News Stories

Director Jason Blazakis, Deputy Director Kris McGuffie (MIIS ‘19) and online extremism researcher Alex Newhouse (MIIS ‘18) co-authored this report on the potential use online by terrorists and extremists of new neural language models.

Terrorists and extremists rely on the spread of information and ideologies to achieve their goals. Extreme online communities undertake coordinated harassment and radicalization campaigns using various linguistic and social contagion methods. In both cases, information is a weapon wielded to gather more followers, solidify reputations, and influence the narratives in the media. Extremists and terrorists are already acquainted with automated tools for message dissemination, including all of the tools used in mainstream public relations. As a result of their organizational and ideological needs, extremists are at the vanguard of information warfare. When new information technology arises, the most radical communities are among the earliest adopters.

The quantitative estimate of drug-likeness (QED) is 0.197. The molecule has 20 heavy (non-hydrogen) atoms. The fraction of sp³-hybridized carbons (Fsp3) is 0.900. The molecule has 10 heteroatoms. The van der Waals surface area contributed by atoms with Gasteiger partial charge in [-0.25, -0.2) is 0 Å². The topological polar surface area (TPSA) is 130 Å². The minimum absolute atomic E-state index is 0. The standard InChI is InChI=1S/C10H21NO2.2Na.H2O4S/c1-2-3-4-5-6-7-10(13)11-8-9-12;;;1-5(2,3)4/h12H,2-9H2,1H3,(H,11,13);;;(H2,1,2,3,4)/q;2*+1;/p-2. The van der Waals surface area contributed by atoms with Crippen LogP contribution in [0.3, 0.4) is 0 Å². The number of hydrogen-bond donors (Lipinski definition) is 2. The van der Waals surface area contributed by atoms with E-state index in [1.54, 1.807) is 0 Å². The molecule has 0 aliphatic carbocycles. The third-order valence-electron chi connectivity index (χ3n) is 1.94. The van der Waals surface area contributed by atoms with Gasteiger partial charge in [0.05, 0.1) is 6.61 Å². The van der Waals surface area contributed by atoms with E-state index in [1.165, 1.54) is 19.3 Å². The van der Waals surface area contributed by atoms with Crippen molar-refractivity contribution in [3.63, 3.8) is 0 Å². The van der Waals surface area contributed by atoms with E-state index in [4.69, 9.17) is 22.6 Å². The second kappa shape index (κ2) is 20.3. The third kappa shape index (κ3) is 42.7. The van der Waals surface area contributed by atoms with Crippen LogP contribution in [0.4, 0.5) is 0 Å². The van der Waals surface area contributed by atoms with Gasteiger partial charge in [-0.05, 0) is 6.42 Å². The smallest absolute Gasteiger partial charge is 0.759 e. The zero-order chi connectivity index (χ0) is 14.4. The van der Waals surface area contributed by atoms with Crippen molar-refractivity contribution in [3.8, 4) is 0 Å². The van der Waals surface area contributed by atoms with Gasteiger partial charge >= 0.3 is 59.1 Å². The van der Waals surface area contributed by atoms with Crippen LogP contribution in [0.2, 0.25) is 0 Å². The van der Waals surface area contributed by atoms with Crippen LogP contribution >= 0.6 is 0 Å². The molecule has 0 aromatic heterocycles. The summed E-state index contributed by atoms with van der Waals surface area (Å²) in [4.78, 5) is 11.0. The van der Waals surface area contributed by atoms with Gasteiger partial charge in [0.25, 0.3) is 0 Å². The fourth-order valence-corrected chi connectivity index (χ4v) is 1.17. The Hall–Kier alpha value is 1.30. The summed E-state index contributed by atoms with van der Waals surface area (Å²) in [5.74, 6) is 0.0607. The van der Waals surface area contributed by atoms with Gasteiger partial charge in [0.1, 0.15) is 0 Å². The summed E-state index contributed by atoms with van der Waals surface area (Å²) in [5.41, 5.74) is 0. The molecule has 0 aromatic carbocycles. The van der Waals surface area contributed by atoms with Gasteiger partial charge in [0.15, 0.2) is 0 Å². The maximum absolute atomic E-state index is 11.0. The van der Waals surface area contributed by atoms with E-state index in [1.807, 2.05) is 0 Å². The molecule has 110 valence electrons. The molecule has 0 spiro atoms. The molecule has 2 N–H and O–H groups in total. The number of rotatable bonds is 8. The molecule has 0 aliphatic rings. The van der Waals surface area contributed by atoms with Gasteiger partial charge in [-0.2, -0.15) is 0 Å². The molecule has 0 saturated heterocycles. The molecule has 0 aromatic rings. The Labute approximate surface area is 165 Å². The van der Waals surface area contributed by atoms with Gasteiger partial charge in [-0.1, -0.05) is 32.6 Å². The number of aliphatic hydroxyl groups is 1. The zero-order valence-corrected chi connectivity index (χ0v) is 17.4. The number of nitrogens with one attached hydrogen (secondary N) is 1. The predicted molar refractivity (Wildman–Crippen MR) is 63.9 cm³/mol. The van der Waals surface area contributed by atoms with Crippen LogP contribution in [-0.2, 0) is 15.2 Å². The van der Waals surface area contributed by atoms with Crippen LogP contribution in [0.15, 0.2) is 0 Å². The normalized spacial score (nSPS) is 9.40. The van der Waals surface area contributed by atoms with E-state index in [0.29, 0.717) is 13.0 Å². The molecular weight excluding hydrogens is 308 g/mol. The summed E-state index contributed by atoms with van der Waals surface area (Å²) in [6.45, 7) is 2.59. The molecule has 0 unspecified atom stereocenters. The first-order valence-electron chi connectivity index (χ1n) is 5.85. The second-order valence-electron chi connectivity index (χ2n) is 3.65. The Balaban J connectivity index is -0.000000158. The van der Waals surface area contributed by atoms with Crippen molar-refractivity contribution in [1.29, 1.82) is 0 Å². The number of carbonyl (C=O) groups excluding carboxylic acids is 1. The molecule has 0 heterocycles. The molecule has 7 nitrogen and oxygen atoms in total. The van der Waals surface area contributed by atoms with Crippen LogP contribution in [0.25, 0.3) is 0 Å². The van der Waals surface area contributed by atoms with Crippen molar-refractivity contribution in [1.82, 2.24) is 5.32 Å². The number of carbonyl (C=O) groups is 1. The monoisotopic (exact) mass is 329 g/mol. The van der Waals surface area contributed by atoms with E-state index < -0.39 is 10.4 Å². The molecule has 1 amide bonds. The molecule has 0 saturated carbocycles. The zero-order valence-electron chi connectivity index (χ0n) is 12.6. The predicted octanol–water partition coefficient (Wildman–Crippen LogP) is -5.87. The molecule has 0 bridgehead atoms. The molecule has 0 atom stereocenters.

Sophisticated language models will likely become one of the main tools in extremists’ information arsenals. In this paper, Blazakis, McGuffie and Newhouse explore whether a cutting-edge language model may be abused by terrorist- and extremist-affiliated information operations to not only disrupt  online discourse, but also create and amplify false narratives of their own.

Click here to read The Industrialization of Terrorist Propaganda: Neural Language Models and the Threat of Fake Content Generation.

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